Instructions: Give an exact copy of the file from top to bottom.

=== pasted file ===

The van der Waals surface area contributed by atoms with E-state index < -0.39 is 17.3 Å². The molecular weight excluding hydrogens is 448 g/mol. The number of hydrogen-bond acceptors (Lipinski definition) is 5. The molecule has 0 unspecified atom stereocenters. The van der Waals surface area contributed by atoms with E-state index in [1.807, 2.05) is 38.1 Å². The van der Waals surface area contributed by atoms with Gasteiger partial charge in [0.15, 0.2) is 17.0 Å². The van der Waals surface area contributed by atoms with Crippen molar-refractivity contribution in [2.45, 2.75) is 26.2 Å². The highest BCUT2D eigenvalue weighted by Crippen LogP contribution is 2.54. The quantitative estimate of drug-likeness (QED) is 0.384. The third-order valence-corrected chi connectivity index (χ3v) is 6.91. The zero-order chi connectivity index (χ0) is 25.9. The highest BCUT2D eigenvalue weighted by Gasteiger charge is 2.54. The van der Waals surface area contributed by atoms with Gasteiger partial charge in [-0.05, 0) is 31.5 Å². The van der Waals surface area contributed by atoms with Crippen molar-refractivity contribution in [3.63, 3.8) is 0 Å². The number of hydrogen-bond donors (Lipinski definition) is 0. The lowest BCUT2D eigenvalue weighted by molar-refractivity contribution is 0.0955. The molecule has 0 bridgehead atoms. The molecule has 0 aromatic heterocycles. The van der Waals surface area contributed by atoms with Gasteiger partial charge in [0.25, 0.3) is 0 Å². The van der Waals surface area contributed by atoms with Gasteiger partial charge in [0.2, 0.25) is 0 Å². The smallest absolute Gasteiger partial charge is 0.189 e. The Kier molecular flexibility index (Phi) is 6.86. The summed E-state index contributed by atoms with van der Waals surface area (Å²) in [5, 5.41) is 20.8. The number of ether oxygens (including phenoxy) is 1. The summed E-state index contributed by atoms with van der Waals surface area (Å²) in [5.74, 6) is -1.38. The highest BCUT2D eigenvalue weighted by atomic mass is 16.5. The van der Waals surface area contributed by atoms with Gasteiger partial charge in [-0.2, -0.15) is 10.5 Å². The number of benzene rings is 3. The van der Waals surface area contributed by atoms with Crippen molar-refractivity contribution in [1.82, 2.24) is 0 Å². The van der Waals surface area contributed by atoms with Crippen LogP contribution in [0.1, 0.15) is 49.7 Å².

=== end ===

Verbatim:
The van der Waals surface area contributed by atoms with E-state index < -0.39 is 17.3 Å². The molecular weight excluding hydrogens is 448 g/mol. The number of hydrogen-bond acceptors (Lipinski definition) is 5. The molecule has 0 unspecified atom stereocenters. The van der Waals surface area contributed by atoms with E-state index in [1.807, 2.05) is 38.1 Å². The van der Waals surface area contributed by atoms with Gasteiger partial charge in [0.15, 0.2) is 17.0 Å². The van der Waals surface area contributed by atoms with Crippen molar-refractivity contribution in [2.45, 2.75) is 26.2 Å². The highest BCUT2D eigenvalue weighted by Crippen LogP contribution is 2.54. The quantitative estimate of drug-likeness (QED) is 0.384. The third-order valence-corrected chi connectivity index (χ3v) is 6.91. The zero-order chi connectivity index (χ0) is 25.9. The highest BCUT2D eigenvalue weighted by Gasteiger charge is 2.54. The van der Waals surface area contributed by atoms with Gasteiger partial charge in [-0.05, 0) is 31.5 Å². The van der Waals surface area contributed by atoms with Crippen molar-refractivity contribution in [3.63, 3.8) is 0 Å². The number of hydrogen-bond donors (Lipinski definition) is 0. The lowest BCUT2D eigenvalue weighted by molar-refractivity contribution is 0.0955. The molecule has 0 bridgehead atoms. The molecule has 0 aromatic heterocycles. The van der Waals surface area contributed by atoms with Gasteiger partial charge in [0.25, 0.3) is 0 Å². The van der Waals surface area contributed by atoms with Gasteiger partial charge in [0.2, 0.25) is 0 Å². The smallest absolute Gasteiger partial charge is 0.189 e. The Kier molecular flexibility index (Phi) is 6.86. The summed E-state index contributed by atoms with van der Waals surface area (Å²) in [5, 5.41) is 20.8. The number of ether oxygens (including phenoxy) is 1. The summed E-state index contributed by atoms with van der Waals surface area (Å²) in [5.74, 6) is -1.38. The highest BCUT2D eigenvalue weighted by atomic mass is 16.5. The van der Waals surface area contributed by atoms with Gasteiger partial charge in [-0.2, -0.15) is 10.5 Å². The number of benzene rings is 3. The van der Waals surface area contributed by atoms with Crippen molar-refractivity contribution in [1.82, 2.24) is 0 Å². The van der Waals surface area contributed by atoms with Crippen LogP contribution in [0.1, 0.15) is 49.7 Å².